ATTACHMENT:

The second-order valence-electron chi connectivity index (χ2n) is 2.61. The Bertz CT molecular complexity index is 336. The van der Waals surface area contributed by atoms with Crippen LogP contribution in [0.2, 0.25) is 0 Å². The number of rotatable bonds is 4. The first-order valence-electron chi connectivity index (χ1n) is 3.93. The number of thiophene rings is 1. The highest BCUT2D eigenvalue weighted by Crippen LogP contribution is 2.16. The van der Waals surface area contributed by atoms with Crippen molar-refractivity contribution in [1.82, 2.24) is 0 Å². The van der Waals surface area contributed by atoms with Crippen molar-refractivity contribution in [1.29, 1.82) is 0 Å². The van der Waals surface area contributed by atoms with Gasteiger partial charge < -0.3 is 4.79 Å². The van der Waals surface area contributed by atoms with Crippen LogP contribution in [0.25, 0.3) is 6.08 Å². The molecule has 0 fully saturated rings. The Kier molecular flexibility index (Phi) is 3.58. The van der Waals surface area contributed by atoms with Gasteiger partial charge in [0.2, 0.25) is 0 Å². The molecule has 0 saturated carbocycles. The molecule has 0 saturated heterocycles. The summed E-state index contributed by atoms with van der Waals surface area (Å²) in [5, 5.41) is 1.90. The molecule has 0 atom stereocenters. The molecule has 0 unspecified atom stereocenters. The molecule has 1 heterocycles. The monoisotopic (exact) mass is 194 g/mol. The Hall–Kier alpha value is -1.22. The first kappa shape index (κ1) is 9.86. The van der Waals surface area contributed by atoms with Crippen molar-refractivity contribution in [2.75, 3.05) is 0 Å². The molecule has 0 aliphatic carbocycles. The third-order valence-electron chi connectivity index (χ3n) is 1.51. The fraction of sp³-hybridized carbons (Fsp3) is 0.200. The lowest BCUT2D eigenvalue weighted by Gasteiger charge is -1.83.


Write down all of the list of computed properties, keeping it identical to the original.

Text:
The second-order valence-electron chi connectivity index (χ2n) is 2.61. The Bertz CT molecular complexity index is 336. The van der Waals surface area contributed by atoms with Crippen LogP contribution in [0.2, 0.25) is 0 Å². The number of rotatable bonds is 4. The first-order valence-electron chi connectivity index (χ1n) is 3.93. The number of thiophene rings is 1. The highest BCUT2D eigenvalue weighted by Crippen LogP contribution is 2.16. The van der Waals surface area contributed by atoms with Crippen molar-refractivity contribution in [1.82, 2.24) is 0 Å². The van der Waals surface area contributed by atoms with Crippen molar-refractivity contribution in [1.29, 1.82) is 0 Å². The van der Waals surface area contributed by atoms with Gasteiger partial charge < -0.3 is 4.79 Å². The van der Waals surface area contributed by atoms with Crippen LogP contribution in [0.25, 0.3) is 6.08 Å². The molecule has 0 fully saturated rings. The Kier molecular flexibility index (Phi) is 3.58. The van der Waals surface area contributed by atoms with Gasteiger partial charge in [0.2, 0.25) is 0 Å². The molecule has 0 saturated carbocycles. The molecule has 0 saturated heterocycles. The summed E-state index contributed by atoms with van der Waals surface area (Å²) in [5, 5.41) is 1.90. The molecule has 0 atom stereocenters. The molecule has 0 unspecified atom stereocenters. The molecule has 1 heterocycles. The monoisotopic (exact) mass is 194 g/mol. The Hall–Kier alpha value is -1.22. The first kappa shape index (κ1) is 9.86. The van der Waals surface area contributed by atoms with Crippen molar-refractivity contribution in [2.75, 3.05) is 0 Å². The molecule has 0 aliphatic carbocycles. The third-order valence-electron chi connectivity index (χ3n) is 1.51. The fraction of sp³-hybridized carbons (Fsp3) is 0.200. The lowest BCUT2D eigenvalue weighted by Gasteiger charge is -1.83.